One of Piaget’s highlights at Watches and Wonders 2022 was a one-of-a-kind edition of the Altiplano Ultimate Concept, a record-breaking timepiece that took the manufacture’s specialty in ultra-thin to a logical extreme. It pays special tribute to the birthplace of Piaget: on the exposed ratchet wheel is inscribed ‘La-Cote-aux-Fees.’
“Piaget has done ultra-thin movements forever, since the beginning. It started as a movement manufacturer. It’s important that we maintain our roots,” says CEO Benjamin Comar.
Officially, the history of Piaget begins in 1874, when 19-year-old Georges Édouard Piaget opened a workshop. The groundwork was laid even before that, however. Like many Swiss families, the Piaget line goes back hundreds of years. Some of these families were mercenaries, others retired from war to become watchmakers, while others, like the Piagets, were already well-established in the business. As the story goes, the family had moved up into the mountains to further hone their expertise, and it was here, in the village of La-Cote-aux-Fees, where Georges Edouard opened that workshop.
By the 1940s, Piaget was well-known as a movement-maker who was supplying some of the most famous names in the business. In 1943, the name was trademarked and Piaget began producing watches under their own name, and in 1945 a new manufacture building was constructed across the road from the old family farm.
It is in this building the watchmaking heart of Piaget still lives. The decades since have seen the maison become renowned also as a jeweller, cemented in 2001 by the construction of a state-of-the-art facility on the outskirts of Geneva in Plan-les-Ouates. It is there that bracelets, cases, and all manner of gold components – casebacks, screws, bridges, mainplates – are manufactured in-house (gold is never outsourced at Piaget); but it is in La-Cote-aux-Fees, an hour away and perched on narrow, winding mountain roads that can be a hostile proposition during winter storms, that its watchmaking flourishes. The beginnings of a timepiece may arrive from Geneva with the case, caseback, and mainplate assembled – but the real work then begins here with the master watchmakers, especially where it concerns the most difficult tasks: the assembly of ultra-thin movements, high complications, and restoration of vintage pieces.
The latter is always a tricky proposition. From broken lugs that need resoldering to water damage – and water damage is quite common with vintage pieces, which were never as tough as modern timepieces – the original components are cleaned and revived, whenever possible. This necessitates some choices of preservation – a caseback might not be polished, for example, as the material there already starts off thin and removing more material may be to its detriment. Otherwise, parts may be replaced, if the stock is still available, or otherwise re-created.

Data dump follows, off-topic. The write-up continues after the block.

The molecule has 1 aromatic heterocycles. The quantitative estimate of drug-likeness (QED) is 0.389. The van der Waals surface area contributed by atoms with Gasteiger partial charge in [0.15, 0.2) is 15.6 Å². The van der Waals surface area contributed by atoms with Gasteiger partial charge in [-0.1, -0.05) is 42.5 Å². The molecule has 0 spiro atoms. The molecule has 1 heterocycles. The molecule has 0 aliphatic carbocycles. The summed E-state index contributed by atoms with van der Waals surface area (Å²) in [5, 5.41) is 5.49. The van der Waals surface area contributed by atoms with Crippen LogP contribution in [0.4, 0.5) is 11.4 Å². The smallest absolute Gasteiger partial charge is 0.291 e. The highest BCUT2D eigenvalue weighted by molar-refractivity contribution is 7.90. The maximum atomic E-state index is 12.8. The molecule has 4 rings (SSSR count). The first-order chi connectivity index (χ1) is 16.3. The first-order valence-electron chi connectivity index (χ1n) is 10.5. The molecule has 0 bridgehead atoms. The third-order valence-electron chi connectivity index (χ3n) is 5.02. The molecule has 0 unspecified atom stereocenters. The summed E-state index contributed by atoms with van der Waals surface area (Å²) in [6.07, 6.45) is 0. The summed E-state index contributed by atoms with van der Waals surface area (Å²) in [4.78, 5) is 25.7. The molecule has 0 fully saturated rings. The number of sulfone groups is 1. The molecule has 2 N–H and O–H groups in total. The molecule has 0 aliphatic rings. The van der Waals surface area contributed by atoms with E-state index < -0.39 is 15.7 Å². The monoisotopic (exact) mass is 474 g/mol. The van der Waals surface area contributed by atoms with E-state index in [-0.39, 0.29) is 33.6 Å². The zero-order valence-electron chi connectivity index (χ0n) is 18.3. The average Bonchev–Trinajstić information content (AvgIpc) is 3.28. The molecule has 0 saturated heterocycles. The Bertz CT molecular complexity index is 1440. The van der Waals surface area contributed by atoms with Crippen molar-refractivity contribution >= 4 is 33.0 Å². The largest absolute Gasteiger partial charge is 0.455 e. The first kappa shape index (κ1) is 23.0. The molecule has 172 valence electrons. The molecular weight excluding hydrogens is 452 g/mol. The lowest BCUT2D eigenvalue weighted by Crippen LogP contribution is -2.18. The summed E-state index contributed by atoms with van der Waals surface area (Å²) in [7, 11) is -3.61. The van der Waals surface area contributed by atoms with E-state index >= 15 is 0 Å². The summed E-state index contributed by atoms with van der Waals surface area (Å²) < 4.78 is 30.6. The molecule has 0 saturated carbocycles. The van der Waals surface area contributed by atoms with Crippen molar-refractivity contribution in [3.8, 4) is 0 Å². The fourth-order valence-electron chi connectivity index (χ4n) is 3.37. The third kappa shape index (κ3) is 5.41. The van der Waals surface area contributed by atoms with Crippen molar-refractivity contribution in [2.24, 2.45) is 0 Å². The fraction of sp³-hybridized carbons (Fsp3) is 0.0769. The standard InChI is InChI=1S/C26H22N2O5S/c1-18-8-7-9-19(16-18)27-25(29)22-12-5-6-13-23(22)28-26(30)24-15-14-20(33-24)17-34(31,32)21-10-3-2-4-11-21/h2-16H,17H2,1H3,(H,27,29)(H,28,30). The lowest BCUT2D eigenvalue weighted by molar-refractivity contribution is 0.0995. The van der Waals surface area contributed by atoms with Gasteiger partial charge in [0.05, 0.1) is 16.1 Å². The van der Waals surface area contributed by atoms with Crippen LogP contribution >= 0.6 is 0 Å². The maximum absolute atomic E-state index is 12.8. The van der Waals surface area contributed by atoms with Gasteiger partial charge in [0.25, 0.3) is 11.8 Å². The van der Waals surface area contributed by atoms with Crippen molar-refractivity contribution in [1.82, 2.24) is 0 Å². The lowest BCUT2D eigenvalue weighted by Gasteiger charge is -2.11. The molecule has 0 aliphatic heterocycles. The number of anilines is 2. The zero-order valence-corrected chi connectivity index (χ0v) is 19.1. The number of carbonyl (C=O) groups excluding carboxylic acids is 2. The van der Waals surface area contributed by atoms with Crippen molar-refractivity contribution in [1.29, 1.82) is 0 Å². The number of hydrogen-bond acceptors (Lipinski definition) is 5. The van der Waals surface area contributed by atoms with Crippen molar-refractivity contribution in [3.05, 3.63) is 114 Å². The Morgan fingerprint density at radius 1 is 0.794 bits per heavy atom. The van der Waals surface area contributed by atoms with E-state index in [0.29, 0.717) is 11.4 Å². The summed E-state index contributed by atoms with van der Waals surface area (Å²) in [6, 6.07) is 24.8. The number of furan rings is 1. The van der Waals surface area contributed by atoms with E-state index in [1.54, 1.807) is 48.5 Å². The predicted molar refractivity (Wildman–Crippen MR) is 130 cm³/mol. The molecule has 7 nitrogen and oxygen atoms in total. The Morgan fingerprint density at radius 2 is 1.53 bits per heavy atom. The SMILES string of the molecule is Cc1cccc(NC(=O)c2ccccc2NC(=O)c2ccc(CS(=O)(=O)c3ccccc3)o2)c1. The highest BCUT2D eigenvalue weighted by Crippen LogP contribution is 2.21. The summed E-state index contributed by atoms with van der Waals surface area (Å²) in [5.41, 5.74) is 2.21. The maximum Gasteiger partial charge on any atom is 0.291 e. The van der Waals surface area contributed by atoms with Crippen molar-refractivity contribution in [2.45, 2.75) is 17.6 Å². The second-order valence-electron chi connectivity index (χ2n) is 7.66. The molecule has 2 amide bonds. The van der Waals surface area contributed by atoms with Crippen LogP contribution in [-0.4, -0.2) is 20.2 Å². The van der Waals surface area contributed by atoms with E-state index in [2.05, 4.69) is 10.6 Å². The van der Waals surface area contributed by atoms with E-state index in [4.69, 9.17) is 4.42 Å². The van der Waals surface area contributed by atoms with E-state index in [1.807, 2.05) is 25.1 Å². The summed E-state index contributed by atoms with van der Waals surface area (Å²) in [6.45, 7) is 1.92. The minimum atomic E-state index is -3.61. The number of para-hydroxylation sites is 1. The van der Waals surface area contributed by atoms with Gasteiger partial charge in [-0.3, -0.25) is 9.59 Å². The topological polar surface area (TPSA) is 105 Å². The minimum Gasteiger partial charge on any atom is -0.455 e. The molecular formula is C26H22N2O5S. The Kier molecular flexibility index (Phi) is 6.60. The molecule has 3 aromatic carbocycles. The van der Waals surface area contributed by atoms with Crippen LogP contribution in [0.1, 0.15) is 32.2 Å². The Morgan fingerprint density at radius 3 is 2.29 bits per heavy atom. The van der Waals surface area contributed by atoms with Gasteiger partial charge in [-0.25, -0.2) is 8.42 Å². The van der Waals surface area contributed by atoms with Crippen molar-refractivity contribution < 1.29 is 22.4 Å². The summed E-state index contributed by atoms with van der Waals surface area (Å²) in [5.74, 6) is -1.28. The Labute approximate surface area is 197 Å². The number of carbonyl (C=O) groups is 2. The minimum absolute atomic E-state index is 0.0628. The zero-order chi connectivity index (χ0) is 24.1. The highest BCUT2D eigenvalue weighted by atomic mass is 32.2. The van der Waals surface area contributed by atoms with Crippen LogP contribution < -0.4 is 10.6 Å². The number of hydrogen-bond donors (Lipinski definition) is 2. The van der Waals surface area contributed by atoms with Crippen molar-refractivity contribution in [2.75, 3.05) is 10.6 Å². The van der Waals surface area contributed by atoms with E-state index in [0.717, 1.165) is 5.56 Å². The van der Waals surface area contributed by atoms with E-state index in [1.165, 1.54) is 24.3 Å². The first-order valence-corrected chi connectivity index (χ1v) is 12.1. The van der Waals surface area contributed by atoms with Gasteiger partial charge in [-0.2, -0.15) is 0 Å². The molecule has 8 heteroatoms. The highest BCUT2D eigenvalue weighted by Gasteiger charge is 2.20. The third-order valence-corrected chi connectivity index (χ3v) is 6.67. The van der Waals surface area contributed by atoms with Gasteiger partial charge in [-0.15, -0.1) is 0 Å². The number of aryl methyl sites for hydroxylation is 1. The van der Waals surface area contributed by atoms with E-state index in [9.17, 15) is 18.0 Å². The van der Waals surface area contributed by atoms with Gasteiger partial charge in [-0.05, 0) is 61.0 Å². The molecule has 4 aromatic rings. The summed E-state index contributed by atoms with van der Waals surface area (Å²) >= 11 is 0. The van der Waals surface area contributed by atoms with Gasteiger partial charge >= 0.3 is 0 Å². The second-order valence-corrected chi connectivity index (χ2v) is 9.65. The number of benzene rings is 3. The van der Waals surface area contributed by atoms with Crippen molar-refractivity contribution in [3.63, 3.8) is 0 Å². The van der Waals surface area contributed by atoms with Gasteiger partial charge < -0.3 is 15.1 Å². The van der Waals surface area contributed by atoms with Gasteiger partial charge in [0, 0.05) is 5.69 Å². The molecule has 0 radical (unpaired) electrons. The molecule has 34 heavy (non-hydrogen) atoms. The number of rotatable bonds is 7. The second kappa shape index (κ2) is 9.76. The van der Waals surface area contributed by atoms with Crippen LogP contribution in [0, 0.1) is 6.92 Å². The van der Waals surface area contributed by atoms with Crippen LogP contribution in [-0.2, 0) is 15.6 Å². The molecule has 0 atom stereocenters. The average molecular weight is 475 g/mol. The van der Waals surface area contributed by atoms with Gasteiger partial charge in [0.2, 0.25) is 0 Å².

It is also in this building that new movements are designed. As with gold, Piaget never outsources ultra-thin. The Altiplano Ultimate Automatic and its 910P movement, as well as the Altiplano Ultimate Concept – GPHG winners both – were conceived here.
The Altiplano Ultimate Concept, just 2mm thick in total and at launch was the thinnest watch in the world, has only a single watchmaker qualified to assemble it – though there is currently one other in training. “I’m very proud of this watch,” Comar says. “First, for the performance. But secondly, I find it very elegant, and different from others. I think it’s the mix of elegance, and the technique that we want to show here.” He adds that this special edition is a celebration of the maison’s knowhow, and of its workforce that withstood the challenges of the COVID-19 pandemic. “It’s a tough time, so it’s a great release for our watchmakers here in Switzerland,” he says.
Comar is a relative newcomer to Piaget, having taken up his position in June 2021 – but he is not new to jewellery. A veteran of Cartier and Chanel, he most recently headed the Italian jeweller Repossi. He describes Piaget as a ‘universe,’ built on some 60 years of jewellery and nearly 150 years of watchmaking, that combines ‘extravaganza and elegance.’ “It’s exactly what Piaget is about, to have those two values together. That’s the paradox with Piaget,” he explains. “It’s the culture of creativity, I think, that is what moves us.”
Going forward, his priority is to communicate Piaget’s history and values to its customers. “I think there are big opportunities… the level of education, of knowledge, of the customer now, with all the information flow, it’s much higher than before. I think that’s our chance to make people understand how to enter our world,” he says. “There’s authenticity here, and people understand that more and more.”